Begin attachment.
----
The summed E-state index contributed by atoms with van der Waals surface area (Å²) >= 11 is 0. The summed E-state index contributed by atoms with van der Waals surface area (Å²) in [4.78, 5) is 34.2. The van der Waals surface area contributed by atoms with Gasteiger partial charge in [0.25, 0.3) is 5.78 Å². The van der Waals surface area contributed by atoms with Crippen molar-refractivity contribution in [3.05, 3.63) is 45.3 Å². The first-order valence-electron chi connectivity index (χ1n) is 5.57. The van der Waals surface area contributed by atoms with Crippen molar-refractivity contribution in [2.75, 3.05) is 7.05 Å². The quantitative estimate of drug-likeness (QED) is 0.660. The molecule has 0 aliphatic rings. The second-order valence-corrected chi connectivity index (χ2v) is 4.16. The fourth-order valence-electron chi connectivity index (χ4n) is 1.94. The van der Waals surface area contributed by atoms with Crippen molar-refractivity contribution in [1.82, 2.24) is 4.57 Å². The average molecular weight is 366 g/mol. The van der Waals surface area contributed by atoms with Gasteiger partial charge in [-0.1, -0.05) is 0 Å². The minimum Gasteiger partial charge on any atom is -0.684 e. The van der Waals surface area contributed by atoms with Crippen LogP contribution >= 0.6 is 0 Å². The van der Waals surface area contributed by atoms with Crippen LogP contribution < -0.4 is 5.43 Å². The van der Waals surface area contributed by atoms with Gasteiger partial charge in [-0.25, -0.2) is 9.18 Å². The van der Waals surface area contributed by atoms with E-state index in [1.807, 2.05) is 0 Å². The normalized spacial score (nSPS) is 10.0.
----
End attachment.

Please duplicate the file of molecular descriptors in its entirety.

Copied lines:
The summed E-state index contributed by atoms with van der Waals surface area (Å²) >= 11 is 0. The summed E-state index contributed by atoms with van der Waals surface area (Å²) in [4.78, 5) is 34.2. The van der Waals surface area contributed by atoms with Gasteiger partial charge in [0.25, 0.3) is 5.78 Å². The van der Waals surface area contributed by atoms with Crippen molar-refractivity contribution in [3.05, 3.63) is 45.3 Å². The first-order valence-electron chi connectivity index (χ1n) is 5.57. The van der Waals surface area contributed by atoms with Crippen molar-refractivity contribution in [2.75, 3.05) is 7.05 Å². The quantitative estimate of drug-likeness (QED) is 0.660. The molecule has 0 aliphatic rings. The second-order valence-corrected chi connectivity index (χ2v) is 4.16. The fourth-order valence-electron chi connectivity index (χ4n) is 1.94. The van der Waals surface area contributed by atoms with Crippen molar-refractivity contribution in [1.82, 2.24) is 4.57 Å². The average molecular weight is 366 g/mol. The van der Waals surface area contributed by atoms with Gasteiger partial charge in [-0.1, -0.05) is 0 Å². The minimum Gasteiger partial charge on any atom is -0.684 e. The van der Waals surface area contributed by atoms with Crippen LogP contribution >= 0.6 is 0 Å². The van der Waals surface area contributed by atoms with Crippen LogP contribution < -0.4 is 5.43 Å². The van der Waals surface area contributed by atoms with Gasteiger partial charge in [-0.25, -0.2) is 9.18 Å². The van der Waals surface area contributed by atoms with E-state index in [1.807, 2.05) is 0 Å². The normalized spacial score (nSPS) is 10.0.